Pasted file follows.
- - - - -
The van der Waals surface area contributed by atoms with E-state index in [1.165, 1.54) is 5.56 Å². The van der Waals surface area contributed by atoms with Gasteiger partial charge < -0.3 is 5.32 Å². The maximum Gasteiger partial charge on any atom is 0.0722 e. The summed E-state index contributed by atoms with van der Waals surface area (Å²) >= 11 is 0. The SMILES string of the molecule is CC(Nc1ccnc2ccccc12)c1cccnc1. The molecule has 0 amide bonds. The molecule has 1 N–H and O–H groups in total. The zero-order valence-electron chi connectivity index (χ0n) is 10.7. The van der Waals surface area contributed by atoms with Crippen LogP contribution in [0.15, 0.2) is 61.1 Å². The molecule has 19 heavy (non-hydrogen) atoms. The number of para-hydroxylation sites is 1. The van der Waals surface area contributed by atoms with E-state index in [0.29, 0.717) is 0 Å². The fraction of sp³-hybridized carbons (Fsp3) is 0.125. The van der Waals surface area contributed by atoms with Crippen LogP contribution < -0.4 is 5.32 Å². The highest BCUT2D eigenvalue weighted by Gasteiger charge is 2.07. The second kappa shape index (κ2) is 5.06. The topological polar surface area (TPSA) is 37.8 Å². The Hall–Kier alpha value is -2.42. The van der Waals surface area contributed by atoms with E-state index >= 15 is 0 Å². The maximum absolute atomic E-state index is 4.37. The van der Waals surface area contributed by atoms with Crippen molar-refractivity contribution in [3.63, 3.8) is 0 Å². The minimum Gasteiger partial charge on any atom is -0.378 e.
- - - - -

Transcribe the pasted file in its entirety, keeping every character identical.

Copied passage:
The van der Waals surface area contributed by atoms with E-state index in [1.165, 1.54) is 5.56 Å². The van der Waals surface area contributed by atoms with Gasteiger partial charge < -0.3 is 5.32 Å². The maximum Gasteiger partial charge on any atom is 0.0722 e. The summed E-state index contributed by atoms with van der Waals surface area (Å²) >= 11 is 0. The SMILES string of the molecule is CC(Nc1ccnc2ccccc12)c1cccnc1. The molecule has 0 amide bonds. The molecule has 1 N–H and O–H groups in total. The zero-order valence-electron chi connectivity index (χ0n) is 10.7. The van der Waals surface area contributed by atoms with Crippen LogP contribution in [0.15, 0.2) is 61.1 Å². The molecule has 19 heavy (non-hydrogen) atoms. The number of para-hydroxylation sites is 1. The van der Waals surface area contributed by atoms with E-state index in [0.29, 0.717) is 0 Å². The fraction of sp³-hybridized carbons (Fsp3) is 0.125. The van der Waals surface area contributed by atoms with Crippen LogP contribution < -0.4 is 5.32 Å². The highest BCUT2D eigenvalue weighted by Gasteiger charge is 2.07. The second kappa shape index (κ2) is 5.06. The topological polar surface area (TPSA) is 37.8 Å². The Hall–Kier alpha value is -2.42. The van der Waals surface area contributed by atoms with E-state index >= 15 is 0 Å². The maximum absolute atomic E-state index is 4.37. The van der Waals surface area contributed by atoms with Crippen molar-refractivity contribution in [3.63, 3.8) is 0 Å². The minimum Gasteiger partial charge on any atom is -0.378 e.